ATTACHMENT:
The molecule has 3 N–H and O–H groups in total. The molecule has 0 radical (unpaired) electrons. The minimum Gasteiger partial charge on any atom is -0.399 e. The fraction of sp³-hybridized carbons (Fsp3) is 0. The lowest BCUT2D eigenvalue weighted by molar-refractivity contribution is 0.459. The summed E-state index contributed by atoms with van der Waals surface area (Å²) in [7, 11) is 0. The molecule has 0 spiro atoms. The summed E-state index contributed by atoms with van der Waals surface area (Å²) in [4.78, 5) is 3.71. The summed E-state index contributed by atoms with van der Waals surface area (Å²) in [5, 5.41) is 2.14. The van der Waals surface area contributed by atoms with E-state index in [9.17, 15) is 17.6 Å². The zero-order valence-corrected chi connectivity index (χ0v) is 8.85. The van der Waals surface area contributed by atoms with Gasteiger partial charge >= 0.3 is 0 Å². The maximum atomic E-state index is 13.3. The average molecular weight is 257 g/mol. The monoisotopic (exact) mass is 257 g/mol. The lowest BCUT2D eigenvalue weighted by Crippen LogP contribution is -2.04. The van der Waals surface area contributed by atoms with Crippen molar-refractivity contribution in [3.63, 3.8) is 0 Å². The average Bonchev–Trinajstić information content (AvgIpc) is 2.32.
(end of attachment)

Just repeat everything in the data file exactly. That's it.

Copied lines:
The molecule has 3 N–H and O–H groups in total. The molecule has 0 radical (unpaired) electrons. The minimum Gasteiger partial charge on any atom is -0.399 e. The fraction of sp³-hybridized carbons (Fsp3) is 0. The lowest BCUT2D eigenvalue weighted by molar-refractivity contribution is 0.459. The summed E-state index contributed by atoms with van der Waals surface area (Å²) in [7, 11) is 0. The molecule has 0 spiro atoms. The summed E-state index contributed by atoms with van der Waals surface area (Å²) in [4.78, 5) is 3.71. The summed E-state index contributed by atoms with van der Waals surface area (Å²) in [5, 5.41) is 2.14. The van der Waals surface area contributed by atoms with E-state index in [9.17, 15) is 17.6 Å². The zero-order valence-corrected chi connectivity index (χ0v) is 8.85. The van der Waals surface area contributed by atoms with Gasteiger partial charge >= 0.3 is 0 Å². The maximum atomic E-state index is 13.3. The average molecular weight is 257 g/mol. The monoisotopic (exact) mass is 257 g/mol. The lowest BCUT2D eigenvalue weighted by Crippen LogP contribution is -2.04. The van der Waals surface area contributed by atoms with Crippen molar-refractivity contribution in [3.63, 3.8) is 0 Å². The average Bonchev–Trinajstić information content (AvgIpc) is 2.32.